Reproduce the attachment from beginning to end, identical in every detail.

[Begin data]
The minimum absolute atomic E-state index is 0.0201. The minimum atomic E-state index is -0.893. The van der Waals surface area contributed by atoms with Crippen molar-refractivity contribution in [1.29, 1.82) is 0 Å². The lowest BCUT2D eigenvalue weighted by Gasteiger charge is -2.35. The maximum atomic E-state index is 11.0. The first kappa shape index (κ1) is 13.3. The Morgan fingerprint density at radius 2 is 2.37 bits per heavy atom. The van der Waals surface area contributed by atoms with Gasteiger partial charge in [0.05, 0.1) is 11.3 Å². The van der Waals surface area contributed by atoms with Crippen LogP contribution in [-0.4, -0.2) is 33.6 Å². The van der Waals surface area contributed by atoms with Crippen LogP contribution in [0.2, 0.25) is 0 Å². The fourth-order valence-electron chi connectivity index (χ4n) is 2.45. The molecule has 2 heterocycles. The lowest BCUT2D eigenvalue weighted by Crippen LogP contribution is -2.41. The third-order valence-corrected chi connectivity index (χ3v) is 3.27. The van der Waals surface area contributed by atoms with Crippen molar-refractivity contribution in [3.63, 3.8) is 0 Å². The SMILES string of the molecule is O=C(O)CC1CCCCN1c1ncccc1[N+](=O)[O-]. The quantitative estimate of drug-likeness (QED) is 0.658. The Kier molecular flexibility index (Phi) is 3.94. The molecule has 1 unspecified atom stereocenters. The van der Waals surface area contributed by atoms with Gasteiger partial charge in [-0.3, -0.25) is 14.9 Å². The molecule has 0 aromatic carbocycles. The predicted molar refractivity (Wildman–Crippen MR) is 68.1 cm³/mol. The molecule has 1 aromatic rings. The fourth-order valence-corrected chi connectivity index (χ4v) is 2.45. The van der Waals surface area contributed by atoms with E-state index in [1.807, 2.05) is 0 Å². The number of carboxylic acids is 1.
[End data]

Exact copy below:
The minimum absolute atomic E-state index is 0.0201. The minimum atomic E-state index is -0.893. The van der Waals surface area contributed by atoms with Crippen molar-refractivity contribution in [1.29, 1.82) is 0 Å². The lowest BCUT2D eigenvalue weighted by Gasteiger charge is -2.35. The maximum atomic E-state index is 11.0. The first kappa shape index (κ1) is 13.3. The Morgan fingerprint density at radius 2 is 2.37 bits per heavy atom. The van der Waals surface area contributed by atoms with Gasteiger partial charge in [0.05, 0.1) is 11.3 Å². The van der Waals surface area contributed by atoms with Crippen LogP contribution in [-0.4, -0.2) is 33.6 Å². The van der Waals surface area contributed by atoms with Crippen LogP contribution in [0.2, 0.25) is 0 Å². The fourth-order valence-electron chi connectivity index (χ4n) is 2.45. The molecule has 2 heterocycles. The lowest BCUT2D eigenvalue weighted by Crippen LogP contribution is -2.41. The third-order valence-corrected chi connectivity index (χ3v) is 3.27. The van der Waals surface area contributed by atoms with Crippen molar-refractivity contribution in [3.63, 3.8) is 0 Å². The SMILES string of the molecule is O=C(O)CC1CCCCN1c1ncccc1[N+](=O)[O-]. The quantitative estimate of drug-likeness (QED) is 0.658. The Kier molecular flexibility index (Phi) is 3.94. The molecule has 1 unspecified atom stereocenters. The van der Waals surface area contributed by atoms with Gasteiger partial charge in [-0.3, -0.25) is 14.9 Å². The molecule has 0 aromatic carbocycles. The predicted molar refractivity (Wildman–Crippen MR) is 68.1 cm³/mol. The molecule has 1 aromatic rings. The fourth-order valence-corrected chi connectivity index (χ4v) is 2.45. The van der Waals surface area contributed by atoms with E-state index in [1.807, 2.05) is 0 Å². The number of carboxylic acids is 1.